Ubuntu upgrades are always nice because they combine two things everyone loves: new and free. It’s like geek Christmas if Christmas came twice a year and was mostly about unusual stocking stuffers and only the occasional big-ticket present.

Having been through these more than a few times though, upgrade days also fill me with a mild unease and a healthy dose of nerves. In the past, I’ve spent hours or days trying to fix issues with audio or video or fiddling with defaults and settings for some applications, and some past upgrades have made disorienting changes to the user interface, most of which seem to be chasing recent updates to OS X or Windows. Since I spend 90% of my time in the terminal or browser, the impact is usually minimal, but I’ve still been burned enough times to know better than to upgrade during a break from pressing work.

So it didn’t come as a complete surprise when I upgraded yesterday and rebooted to find:

"Behold: The Black Screen of Death!"

An appropriate reaction to this unfolds in three stages.

Stage 1: Panic and Desperation

The “oh, shit” allotment for this sort of thing is about 30 seconds. Indulge and move on.

After you’re done wetting the keyboard with your tears, you realize that there’s no sense in panicking. Tens of thousands of other people are out there doing the same upgrade on hundreds or thousands of different platform and hardware configurations. It’s pretty likely that someone else has already seen this and has filed a bug.

Stage 2: Curiosity

The disk activity LED was doing nothing after boot, so I made the assumption that the system was failing to completely boot up. Ouch.

My first attempts at googling for salvation produced lots of results that pointed to all manner of possible causes but didn’t immediately help me to home in on a single specific problem. Some referred to bugs with Xorg or the new Linux kernel, others speculated that the late decision to remove the new Mir display manager were causing problems, and so on. In any case, there’s nothing more depressing than looking at a blank screen and feeling your best course of action involves the tweaking of search terms that look like ubuntu 13.10 boot failure and ubuntu upgrade black screen. Just the same though, protip: never start an upgrade without having an alternate means of getting on the Internet.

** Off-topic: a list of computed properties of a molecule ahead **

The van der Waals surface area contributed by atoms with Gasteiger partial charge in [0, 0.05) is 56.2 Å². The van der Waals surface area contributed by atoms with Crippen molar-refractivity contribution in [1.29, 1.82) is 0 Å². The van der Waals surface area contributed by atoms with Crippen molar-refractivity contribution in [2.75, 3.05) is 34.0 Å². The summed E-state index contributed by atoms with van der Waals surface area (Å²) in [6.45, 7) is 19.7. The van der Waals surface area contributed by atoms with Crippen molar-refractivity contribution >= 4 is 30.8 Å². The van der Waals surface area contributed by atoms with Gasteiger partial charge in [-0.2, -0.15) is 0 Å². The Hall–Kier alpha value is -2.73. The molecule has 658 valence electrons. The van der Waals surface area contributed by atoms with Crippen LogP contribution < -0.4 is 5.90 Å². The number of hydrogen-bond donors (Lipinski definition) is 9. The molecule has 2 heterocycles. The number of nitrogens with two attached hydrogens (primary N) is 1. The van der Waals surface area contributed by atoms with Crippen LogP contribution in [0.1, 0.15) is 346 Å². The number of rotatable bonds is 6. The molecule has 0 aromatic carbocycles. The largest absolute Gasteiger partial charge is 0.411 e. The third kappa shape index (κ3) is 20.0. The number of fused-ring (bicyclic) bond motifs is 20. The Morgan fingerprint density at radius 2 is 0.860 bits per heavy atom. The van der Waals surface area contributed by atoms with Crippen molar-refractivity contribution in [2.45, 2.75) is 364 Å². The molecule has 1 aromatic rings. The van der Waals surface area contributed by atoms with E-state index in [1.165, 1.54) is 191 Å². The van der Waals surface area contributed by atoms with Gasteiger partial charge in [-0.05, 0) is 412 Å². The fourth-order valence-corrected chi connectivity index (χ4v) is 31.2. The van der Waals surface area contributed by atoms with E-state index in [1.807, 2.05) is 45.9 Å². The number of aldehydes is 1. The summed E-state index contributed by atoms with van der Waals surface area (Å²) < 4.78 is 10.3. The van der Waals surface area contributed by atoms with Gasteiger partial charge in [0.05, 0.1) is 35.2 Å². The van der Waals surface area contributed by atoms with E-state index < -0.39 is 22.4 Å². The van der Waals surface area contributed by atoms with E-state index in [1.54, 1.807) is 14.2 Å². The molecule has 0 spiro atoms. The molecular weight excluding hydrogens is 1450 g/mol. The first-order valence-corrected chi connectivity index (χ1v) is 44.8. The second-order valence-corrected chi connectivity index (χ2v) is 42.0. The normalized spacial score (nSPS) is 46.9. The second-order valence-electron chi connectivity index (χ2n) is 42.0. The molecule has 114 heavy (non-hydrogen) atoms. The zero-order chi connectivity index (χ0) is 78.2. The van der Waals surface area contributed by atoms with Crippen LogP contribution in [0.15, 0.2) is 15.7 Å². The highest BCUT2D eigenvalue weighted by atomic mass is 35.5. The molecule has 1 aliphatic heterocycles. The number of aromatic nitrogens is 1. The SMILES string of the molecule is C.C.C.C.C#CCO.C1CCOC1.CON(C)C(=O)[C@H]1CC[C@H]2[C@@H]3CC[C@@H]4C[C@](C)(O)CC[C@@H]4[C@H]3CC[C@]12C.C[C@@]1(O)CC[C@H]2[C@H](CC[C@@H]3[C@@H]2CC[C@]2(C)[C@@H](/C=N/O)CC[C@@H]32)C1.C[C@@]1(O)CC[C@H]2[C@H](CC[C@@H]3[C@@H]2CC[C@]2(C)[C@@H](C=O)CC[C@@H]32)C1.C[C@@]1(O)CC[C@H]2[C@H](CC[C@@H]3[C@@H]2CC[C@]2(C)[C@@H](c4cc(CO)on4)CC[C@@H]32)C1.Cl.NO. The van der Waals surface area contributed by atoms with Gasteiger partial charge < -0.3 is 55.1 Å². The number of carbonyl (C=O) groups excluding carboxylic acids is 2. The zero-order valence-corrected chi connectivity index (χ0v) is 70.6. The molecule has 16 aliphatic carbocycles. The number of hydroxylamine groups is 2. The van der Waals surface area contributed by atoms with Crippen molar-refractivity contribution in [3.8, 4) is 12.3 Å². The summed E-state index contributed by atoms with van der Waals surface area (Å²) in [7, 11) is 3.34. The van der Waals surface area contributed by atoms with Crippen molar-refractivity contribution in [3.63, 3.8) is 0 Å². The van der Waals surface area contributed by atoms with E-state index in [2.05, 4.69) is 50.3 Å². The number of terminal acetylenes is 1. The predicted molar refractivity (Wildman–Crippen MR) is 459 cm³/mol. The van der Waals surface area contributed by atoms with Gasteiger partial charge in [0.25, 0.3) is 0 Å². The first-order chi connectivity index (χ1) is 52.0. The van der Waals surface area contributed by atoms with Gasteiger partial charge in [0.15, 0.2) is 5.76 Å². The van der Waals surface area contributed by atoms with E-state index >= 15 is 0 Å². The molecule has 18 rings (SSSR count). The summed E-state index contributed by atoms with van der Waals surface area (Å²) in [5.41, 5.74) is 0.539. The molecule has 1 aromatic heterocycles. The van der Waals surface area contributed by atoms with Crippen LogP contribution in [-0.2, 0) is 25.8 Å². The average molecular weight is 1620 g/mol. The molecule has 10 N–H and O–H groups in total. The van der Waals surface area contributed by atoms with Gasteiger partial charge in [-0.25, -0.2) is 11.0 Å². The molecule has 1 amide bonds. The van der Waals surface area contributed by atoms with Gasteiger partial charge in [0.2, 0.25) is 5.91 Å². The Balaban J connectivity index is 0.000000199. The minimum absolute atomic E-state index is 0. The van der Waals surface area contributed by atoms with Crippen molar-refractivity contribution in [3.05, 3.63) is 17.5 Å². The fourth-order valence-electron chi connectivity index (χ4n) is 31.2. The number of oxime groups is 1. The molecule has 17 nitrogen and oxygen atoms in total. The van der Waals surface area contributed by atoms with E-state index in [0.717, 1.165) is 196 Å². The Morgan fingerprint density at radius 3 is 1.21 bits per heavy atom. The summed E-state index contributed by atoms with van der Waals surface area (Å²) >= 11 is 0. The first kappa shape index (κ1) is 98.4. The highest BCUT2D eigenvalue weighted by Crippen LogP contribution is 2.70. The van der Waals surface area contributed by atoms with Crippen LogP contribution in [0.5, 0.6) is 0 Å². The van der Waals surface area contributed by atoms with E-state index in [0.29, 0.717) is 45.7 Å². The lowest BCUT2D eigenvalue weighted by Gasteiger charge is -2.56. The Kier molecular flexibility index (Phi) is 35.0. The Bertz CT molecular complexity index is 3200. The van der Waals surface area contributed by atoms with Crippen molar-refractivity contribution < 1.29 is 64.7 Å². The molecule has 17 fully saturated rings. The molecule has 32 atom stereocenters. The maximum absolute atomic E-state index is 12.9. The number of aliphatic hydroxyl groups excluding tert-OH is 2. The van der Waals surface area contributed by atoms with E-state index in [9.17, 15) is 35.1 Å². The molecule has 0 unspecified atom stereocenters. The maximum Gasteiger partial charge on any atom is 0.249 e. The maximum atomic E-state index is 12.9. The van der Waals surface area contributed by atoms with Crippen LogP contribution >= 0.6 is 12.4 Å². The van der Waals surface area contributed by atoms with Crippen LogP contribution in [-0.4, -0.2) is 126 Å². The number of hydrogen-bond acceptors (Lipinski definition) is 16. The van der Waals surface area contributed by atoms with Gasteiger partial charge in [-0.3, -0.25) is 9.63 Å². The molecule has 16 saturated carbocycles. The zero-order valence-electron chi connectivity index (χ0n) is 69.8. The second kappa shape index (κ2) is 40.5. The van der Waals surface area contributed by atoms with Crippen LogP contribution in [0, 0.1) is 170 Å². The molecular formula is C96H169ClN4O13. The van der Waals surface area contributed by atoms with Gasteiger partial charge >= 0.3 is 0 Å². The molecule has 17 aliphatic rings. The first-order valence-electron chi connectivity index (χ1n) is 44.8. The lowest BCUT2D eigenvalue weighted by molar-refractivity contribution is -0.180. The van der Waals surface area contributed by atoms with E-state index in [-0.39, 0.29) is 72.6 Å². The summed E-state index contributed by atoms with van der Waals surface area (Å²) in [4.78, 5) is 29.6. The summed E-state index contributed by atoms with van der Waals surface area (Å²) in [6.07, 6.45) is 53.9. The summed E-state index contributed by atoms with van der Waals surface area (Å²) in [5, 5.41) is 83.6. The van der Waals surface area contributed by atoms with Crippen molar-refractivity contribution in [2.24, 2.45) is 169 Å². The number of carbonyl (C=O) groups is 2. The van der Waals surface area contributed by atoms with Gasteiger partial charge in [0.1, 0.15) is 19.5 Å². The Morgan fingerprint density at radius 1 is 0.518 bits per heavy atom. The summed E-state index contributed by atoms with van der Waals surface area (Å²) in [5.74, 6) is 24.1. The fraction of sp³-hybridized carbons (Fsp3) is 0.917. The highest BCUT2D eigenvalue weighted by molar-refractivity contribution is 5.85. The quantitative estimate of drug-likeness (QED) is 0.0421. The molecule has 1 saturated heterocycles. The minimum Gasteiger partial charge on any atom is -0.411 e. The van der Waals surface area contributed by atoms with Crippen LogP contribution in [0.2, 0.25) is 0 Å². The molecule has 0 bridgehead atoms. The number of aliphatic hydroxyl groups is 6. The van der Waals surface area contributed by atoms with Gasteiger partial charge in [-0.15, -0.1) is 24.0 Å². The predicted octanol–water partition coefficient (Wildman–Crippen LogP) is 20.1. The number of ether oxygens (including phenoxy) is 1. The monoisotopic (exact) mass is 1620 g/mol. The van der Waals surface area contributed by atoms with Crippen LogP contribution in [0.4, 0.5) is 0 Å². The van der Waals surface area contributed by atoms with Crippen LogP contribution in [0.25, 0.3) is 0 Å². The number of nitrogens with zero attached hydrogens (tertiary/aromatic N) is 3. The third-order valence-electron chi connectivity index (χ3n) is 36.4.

I was able to boot into a root shell in safe mode, so obviously all was not lost. The first stop was /var/logs where I started looking through the usual suspects. Grepping through the system log showed lots of noise and very few things that looked like signal, but I was able to find the following lines amongst the wreckage:

OK, so this might not be the end of the world after all. Checking the Xorg logs I found additional evidence of the same thing.

Armed with a whole new set of keywords to try, I started searching around for information related to problems with the NVIDIA drivers and found a disturbingly well organized Q & A on Ask Ubuntu talking about the Black Screen of Death and providing various remedies in cases involving installs, upgrades, and other common causes. I appreciated how easy it was to find what I needed finally, but the level of polish didn’t instill much confidence once I realized that it was a consequence of Ubuntu BSoD being a not-uncommon problem.

Stage 3: Resolution

After a little exploration, I found some advice related to NVIDIA that called for removal and reinstallation of the drivers, and with a few keystrokes and a reboot, I was back to having a fully functional system. It wasn’t magic, and it wasn’t without some stress, but I and my system are no worse off for it.


Like a lot of quirky things, you’ve got to look past certain idiosyncrasies to enjoy Linux, and that goes double for upgrade days. It’s not for everyone, and it is the sort of thing that has been known to evoke strong opinions. Windows people get stuck at Stage 1 because of the helplessness they’ve learned from years of using locked-down office PCs, and Followers of Jobs see this as a low-rent option that doesn’t comport with their sense of aesthetics. For me though, running Linux on the desktop is like owning an MG. They’re like the R2D2 of classic sports coupes - comically adorable with a lot of personality. Given the right care and feeding, they can be strikingly beautiful.

MG Midget by meg_nicol, CC BY-NC-ND 2.0
MG Midget by meg_nicol, CC BY-NC-ND 2.0

But as MG owners everywhere understand, you need to make sure that you’ve got a good set of tools at your disposal because a lot of mechanics won’t touch them and sometimes you’re going to have to lift the hood to deal with this:

1975 MG Midget Engine by Brain Toad, CC BY-NC-SA 2.0
1975 MG Midget Engine by Brain Toad, CC BY-NC-SA 2.0

You can view that as an intolerable inconvenience and an imposition on your precious time. You can throw up your hands and argue how technical stuff is beyond you. Or you can choose to see it as something that brings you a little closer to your machine, something that makes it a little less like an appliance and a little more like a pet.

Now if you’ll excuse me, I’ve got actual work to catch up on.